China to cut car import duty to 15 per cent as trade war fears ease

A Tesla Model 3 car is displayed at the Auto China 2018 motor show in Beijing, China, on April 25, 2018. PHOTO: REUTERS

BEIJING (BLOOMBERG) - China will cut the import duty on passenger cars to 15 per cent, boosting car makers such as BMW and Ford Motor, just as the immediate threat of a trade war with the United States recedes.

China's Finance Ministry said on Tuesday (May 22) that the levy will be lowered effective July 1 from the current 25 per cent that has been in place for more than a decade. Bloomberg News had reported last month (April) that China was weighing proposals to reduce the car import levy to 10 per cent or 15 per cent.

A reduction in import duty follows a truce between President Donald Trump's administration and Chinese officials as they seek to defuse tensions and avert an all-out trade war.

While the levy reduction could be claimed in some quarters as a concession to Mr Trump and will be a boon to US carmakers such as Tesla, the move will also end up benefiting European and Asian manufacturers from Daimler to Toyota Motor.

The latest round of tariff easing is part of a flurry of policy announcements in recent months aimed at demonstrating China's commitment to opening the economy - partly in response to the accusations of protectionism leveled by the Trump administration.

Beijing has also pledged to slash ownership limits in the car sector as well as in banking, and last November reduced import tariffs on almost 200 categories of consumer products.

The import duty on car parts will be reduced to 6 per cent, the Finance Ministry said.

China announced on May 18 that it would end its anti-dumping and anti-subsidy investigation into imports of US sorghum, citing public interest. That move, coupled with recent steps including restarting a review of Qualcomm's application to acquire NXP Semiconductors, signal a conciliatory stance from the Chinese side.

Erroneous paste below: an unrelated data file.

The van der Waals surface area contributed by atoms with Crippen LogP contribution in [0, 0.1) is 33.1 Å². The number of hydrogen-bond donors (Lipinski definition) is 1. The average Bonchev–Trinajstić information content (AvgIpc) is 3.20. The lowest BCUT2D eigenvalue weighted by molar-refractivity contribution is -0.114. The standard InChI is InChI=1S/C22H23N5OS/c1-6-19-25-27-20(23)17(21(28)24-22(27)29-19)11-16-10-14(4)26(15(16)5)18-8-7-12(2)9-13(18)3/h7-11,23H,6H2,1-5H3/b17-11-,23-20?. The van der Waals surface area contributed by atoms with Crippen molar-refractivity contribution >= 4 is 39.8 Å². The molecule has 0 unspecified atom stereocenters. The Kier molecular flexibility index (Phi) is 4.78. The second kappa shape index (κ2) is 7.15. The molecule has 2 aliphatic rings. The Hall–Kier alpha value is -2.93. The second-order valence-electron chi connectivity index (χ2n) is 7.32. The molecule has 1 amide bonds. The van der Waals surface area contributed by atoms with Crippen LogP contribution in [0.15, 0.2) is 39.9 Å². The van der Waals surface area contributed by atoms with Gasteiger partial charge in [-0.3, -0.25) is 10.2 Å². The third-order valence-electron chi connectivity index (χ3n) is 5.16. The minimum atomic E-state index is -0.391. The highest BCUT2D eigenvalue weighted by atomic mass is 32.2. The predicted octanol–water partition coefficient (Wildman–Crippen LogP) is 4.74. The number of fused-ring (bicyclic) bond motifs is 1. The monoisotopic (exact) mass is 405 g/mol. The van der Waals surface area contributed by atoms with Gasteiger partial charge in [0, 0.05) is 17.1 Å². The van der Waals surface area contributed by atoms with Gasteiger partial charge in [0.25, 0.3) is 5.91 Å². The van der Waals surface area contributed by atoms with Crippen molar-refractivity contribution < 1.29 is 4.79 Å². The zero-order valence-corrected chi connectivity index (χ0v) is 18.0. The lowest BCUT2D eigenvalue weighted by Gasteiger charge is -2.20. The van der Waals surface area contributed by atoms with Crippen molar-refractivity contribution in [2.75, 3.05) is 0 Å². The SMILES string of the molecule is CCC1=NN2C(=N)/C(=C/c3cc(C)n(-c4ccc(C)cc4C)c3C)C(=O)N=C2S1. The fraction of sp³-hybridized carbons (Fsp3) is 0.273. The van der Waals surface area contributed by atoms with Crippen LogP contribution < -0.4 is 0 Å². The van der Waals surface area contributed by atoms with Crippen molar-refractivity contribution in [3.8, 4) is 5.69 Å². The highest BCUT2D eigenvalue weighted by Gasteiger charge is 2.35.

Mr Trump retreated from imposing tariffs on billions of dollars worth of Chinese goods because of White House discord over trade strategy and concern about harming negotiations with North Korea, according to people briefed on the administration's deliberations.

Treasury Secretary Steven Mnuchin said on Sunday that the administration's plan to impose tariffs had been suspended, and Mr Trump said on Twitter on Monday that the Chinese had agreed to purchase unspecified amounts of American farm products.

China imported 1.22 million vehicles last year, or about 4.2 per cent of the country's total sales of about 28.9 million cars. At the Boao Forum in April, President Xi Jinping reiterated China's commitment to reduce import tariffs on vehicles.

Of the US$51 billion (S$68 billion) of vehicle imports in 2017, about US$13.5 billion came from North America including sales of models made there by non-US manufacturers such as BMW.

China imported 280,208 vehicles, or 10 per cent of total imported vehicles, from the US last year (2017), according to China's Passenger Car Association, an industry trade body.

A duty cut would typically benefit luxury carmakers or manufacturers, like Tesla, that do not have a local production site. Most carmakers produce mass-market models in China.

For Tesla, a tariff cut will provide a boon until the company manages to set up local production. The Palo Alto, California-based company has been working with Shanghai's government since last year to explore assembling cars in China.

China's announcement by Beijing that it will allow foreign new-energy vehicle makers to fully own auto factories as early as this year removed the primary hurdle in the way of founder and billionaire Elon Musk.

Luxury sales leader Audi, part of Volkswagen, has been making cars in China since 1990s. General Motors' Cadillac, which has relegated Lexus to fifth in the luxury-car rankings, opened a factory in Shanghai in 2016.

High-end cars will feel the effects of a tariff cut because less of their production has moved locally. For example, Toyota's Lexus would benefit as the only premium Japanese marque that does not manufacture in China or has not announced plans to do so.

Foreign carmakers have long pleaded for freer access to China's car market, while its own manufacturers are expanding abroad. In April, China announced a timetable to permit foreign automakers to own more than 50 per cent of local ventures.

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